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The Closure of the Cycle: Enzymatic Synthesis and Functionalization of Bio-Based Polyesters

Paper ID Volume ID Publish Year Pages File Format Full-Text
36798 45267 2016 13 PDF Available
Title
The Closure of the Cycle: Enzymatic Synthesis and Functionalization of Bio-Based Polyesters
Abstract

The polymer industry is under pressure to mitigate the environmental cost of petrol-based plastics. Biotechnologies contribute to the gradual replacement of petrol-based chemistry and the development of new renewable products, leading to the closure of carbon circle. An array of bio-based building blocks is already available on an industrial scale and is boosting the development of new generations of sustainable and functionally competitive polymers, such as polylactic acid (PLA). Biocatalysts add higher value to bio-based polymers by catalyzing not only their selective modification, but also their synthesis under mild and controlled conditions. The ultimate aim is the introduction of chemical functionalities on the surface of the polymer while retaining its bulk properties, thus enlarging the spectrum of advanced applications.

TrendsDifferent integrated biotechnological advances are gradually replacing petrol-based chemistry and contribute to the development of new chemicals and plastics. Some biobased polymers, such as PLA, are chemically synthesized and are already available on an industrial scale.A long-term contribution to the production of renewable building-blocks and monomers is expected from biotechnology research on the bioconversion of CO2 and microbial electrocatalysis.Advanced applications of polymers are obtainable by introducing chemical functionalities on the surface of the polymer while retaining its bulk properties. Such modifications can change the superficial hydrophobicity as well as introduce a ‘pendant’ as anchoring point or for successively chemical modifications. These possibilities are of key importance, especially for biomedical applications.Biocatalyzed polymerization is not yet economically competitive. The conventional process configurations and reactors used in chemical synthesis do not respond to the complexity of the biocatalytic systems. Thus, the need to improve mass transfer while preserving the integrity of the biocatalyst still requires a specific tailored solution.Robust enzyme immobilization, as well as thin film conditions or ionic liquids, are some of the solutions proposed for overcoming such limitations.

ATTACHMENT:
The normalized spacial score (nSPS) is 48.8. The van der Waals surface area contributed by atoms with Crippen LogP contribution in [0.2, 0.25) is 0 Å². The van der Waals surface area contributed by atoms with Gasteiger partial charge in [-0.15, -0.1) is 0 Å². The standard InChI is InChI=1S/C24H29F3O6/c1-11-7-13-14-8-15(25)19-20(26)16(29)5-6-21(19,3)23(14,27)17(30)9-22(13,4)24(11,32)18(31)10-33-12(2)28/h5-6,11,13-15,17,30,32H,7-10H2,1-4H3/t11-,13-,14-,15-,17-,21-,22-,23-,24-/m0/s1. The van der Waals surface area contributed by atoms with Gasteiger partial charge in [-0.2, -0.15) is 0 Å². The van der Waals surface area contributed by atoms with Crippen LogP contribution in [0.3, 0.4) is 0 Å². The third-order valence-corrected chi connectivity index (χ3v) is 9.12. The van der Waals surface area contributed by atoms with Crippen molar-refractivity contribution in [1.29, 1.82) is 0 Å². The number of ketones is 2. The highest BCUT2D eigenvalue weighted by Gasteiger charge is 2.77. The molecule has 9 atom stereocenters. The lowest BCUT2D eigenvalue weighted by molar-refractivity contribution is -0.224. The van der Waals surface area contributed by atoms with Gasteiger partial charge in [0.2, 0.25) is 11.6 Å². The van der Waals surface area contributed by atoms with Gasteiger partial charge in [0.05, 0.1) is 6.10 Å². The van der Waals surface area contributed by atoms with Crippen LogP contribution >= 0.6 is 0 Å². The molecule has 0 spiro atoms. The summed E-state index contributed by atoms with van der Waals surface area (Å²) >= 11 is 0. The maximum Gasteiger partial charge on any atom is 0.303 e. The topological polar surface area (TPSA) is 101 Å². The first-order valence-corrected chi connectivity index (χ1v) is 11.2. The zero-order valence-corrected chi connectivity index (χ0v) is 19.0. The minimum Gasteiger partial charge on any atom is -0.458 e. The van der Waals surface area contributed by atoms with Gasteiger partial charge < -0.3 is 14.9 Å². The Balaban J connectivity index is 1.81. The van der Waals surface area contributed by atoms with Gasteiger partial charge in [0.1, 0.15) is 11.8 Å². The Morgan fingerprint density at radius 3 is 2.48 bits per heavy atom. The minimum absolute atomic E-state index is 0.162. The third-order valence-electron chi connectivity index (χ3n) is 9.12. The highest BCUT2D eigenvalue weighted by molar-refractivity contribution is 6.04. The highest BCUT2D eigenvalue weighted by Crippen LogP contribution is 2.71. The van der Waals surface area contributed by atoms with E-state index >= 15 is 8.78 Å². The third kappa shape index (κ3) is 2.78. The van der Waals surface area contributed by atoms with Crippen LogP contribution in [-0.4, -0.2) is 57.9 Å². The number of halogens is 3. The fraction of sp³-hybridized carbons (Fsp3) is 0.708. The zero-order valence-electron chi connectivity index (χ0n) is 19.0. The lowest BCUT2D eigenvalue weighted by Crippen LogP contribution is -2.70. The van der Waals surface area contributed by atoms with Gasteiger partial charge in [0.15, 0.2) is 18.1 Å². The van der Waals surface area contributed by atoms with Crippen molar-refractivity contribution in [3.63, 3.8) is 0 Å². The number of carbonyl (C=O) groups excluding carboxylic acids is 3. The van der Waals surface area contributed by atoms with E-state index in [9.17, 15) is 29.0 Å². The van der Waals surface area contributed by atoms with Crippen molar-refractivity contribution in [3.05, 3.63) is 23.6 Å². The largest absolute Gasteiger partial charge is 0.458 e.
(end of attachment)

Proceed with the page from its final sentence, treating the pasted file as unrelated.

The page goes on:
Keywords
polyesters; bio-based; biodegradable; biocatalyzed polycondensation; ring-opening polymerization; functionalized polyesters; circular economy
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Publisher
Database: Elsevier - ScienceDirect
Journal: - Volume 34, Issue 4, April 2016, Pages 316–328
Authors
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Subjects
Physical Sciences and Engineering Chemical Engineering Bioengineering
Get Full-Text Now
Don't Miss Today's Special Offer
Price was $35.95
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Price after discount Only $4.95
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